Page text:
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Rosaries a popular gang tool, but not as an aid to prayer Print E-mail
Thursday, June 17, 2010

WASHINGTON (RNS)—When seventh-grader Raymond Hosier was suspended for wearing rosary beads to school in May, civil rights groups rushed to his defense.

“Without question, the continuing action taken by the school district in punishing Raymond for wearing a rosary to school violates the constitutional rights of our client,” argued Jay Sekulow of the American Center for Law and Justice.

After Sekulow filed a lawsuit, a federal judge issued a temporary restraining order June 1, telling Oneida Middle School and the school district in Schenectady, N.Y., to allow Hosier, 13, to wear the rosary to class.

Like school principals and superintendents in other states, including Texas, California, Oregon and Virginia, Oneida officials say the no-rosary-beads rule is necessary to “protect students from violence and gangs.”

Maria Kobal of Euclid, Ohio, prays the rosary at the Shrine of Our Lady of Lourdes in Euclid, Ohio. Law enforcement officials around the country say gangs have adopted the rosary as a symbol that is protected by the First Amendment. (RNS FILE PHOTO/Chris Stephens/The Plain Dealer of Cleveland)

They have a point, according to gang experts. After schools began banning gang-related bandanas, clothing and hairstyles about a decade ago, students have turned to rosaries as a subtle and often First-Amendment-protected way to signal gang allegiance.

“With the introduction of strict dress codes and the use of uniforms in the school systems, these type of indicators seem to be favored by the gangsters,” the San Antonio Police Department says in a handbook about gang awareness.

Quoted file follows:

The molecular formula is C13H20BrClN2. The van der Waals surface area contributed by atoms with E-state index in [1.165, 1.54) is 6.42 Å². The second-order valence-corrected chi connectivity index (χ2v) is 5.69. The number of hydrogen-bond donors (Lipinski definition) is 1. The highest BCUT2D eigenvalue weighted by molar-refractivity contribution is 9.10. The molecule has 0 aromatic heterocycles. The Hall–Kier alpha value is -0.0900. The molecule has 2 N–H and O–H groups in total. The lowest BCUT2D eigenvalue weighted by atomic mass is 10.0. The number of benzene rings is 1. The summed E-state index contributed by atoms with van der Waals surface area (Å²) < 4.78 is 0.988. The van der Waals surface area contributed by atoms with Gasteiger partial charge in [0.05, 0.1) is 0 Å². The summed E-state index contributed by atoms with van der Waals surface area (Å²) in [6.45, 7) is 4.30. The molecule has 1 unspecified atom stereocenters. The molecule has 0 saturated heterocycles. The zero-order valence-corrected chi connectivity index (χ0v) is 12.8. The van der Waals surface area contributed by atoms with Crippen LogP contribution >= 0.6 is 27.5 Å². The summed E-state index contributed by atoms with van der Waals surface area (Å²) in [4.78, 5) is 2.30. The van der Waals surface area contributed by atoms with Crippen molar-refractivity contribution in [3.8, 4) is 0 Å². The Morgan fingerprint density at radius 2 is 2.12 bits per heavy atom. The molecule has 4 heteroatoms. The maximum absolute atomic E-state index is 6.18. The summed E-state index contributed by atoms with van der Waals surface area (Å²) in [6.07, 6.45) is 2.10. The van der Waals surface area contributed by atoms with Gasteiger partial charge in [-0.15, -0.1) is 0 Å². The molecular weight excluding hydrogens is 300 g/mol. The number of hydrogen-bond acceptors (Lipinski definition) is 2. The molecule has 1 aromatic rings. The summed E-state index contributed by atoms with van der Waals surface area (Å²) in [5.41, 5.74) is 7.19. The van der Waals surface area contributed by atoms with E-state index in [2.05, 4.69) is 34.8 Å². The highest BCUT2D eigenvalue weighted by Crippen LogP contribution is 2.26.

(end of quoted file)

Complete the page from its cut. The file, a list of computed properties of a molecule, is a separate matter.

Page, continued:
Gangsters not only wear certain colors—reds for Bloods, blues for Crips, for example—they also arrange the beads to signal their rank in the gang, and they teach young members to plead religious freedom if they’re hauled into the principal’s office, said Jared Lewis, a former police officer in California who worked in public schools.

“You are often dealing with gang members who have no inkling or cares about the religious significance of the rosary beads,” said Lewis, who now runs Know Gangs, a training group for law enforcement officials. “They are just trying to skirt around school rules under the guise of a religious symbol.”

No one is sure which gang started the trend of wearing rosaries, said Robert Walker, a former head of the gang-identification unit for the South Carolina Department of Corrections. Like a lot of gang fads, he said, it likely started in California and migrated east.

“One gang started it. Who it was, nobody knows. Another gang saw it and thought it was cool, and started using it, too,” Walker said. “These things just evolve.”

In Roman Catholic parlance, the Rosary refers to a sequence of prayers and meditations on the life of Jesus, although the word often is used outside the church to refer to the circlet of beads, as well.

Each of the beads, usually 55 or 155, represents a prayer—a Hail Mary, Our Father or Glory Be—and is grouped in sets of 10 with a crucifix hanging from a pendant. The beads help mark which prayers have been recited and guide the supplicant through the life of Jesus.

Rosaries fell out of favor among Protestants because the Roman Catholic Church used them to promote indulgences—papal dispensation from time in purgatory. After the Reformation, the beads became a defiant emblem for Catholic monks and nuns to wear outside their habits and a tactile tool for missionaries to pass on the faith—particularly in Latin America.

Now, Latino gangsters are the most frequent—and creative—wearers of rosaries, said Lewis. The Latin Kings, for example, use colors to signal members’ rank in the hierarchy—five black and five gold beads for members; two gold beads for top dogs. Assassins wear all black.

The Netas, an East Coast gang founded in Puerto Rico, wear 78 red, white and blue beads to symbolize the 78 towns in Puerto Rico.

Prospective members wear all white beads until they join the gang.

Lewis noted he sympathizes with principals who are torn between respecting religious rights and preventing gang wars in their schools.

“We live in a country where, obviously, people should be able to do and say what they want,” he said. “At the same time, if something happens on school grounds, the school principal is going to be held liable for not keeping students safe.”

 

 

 
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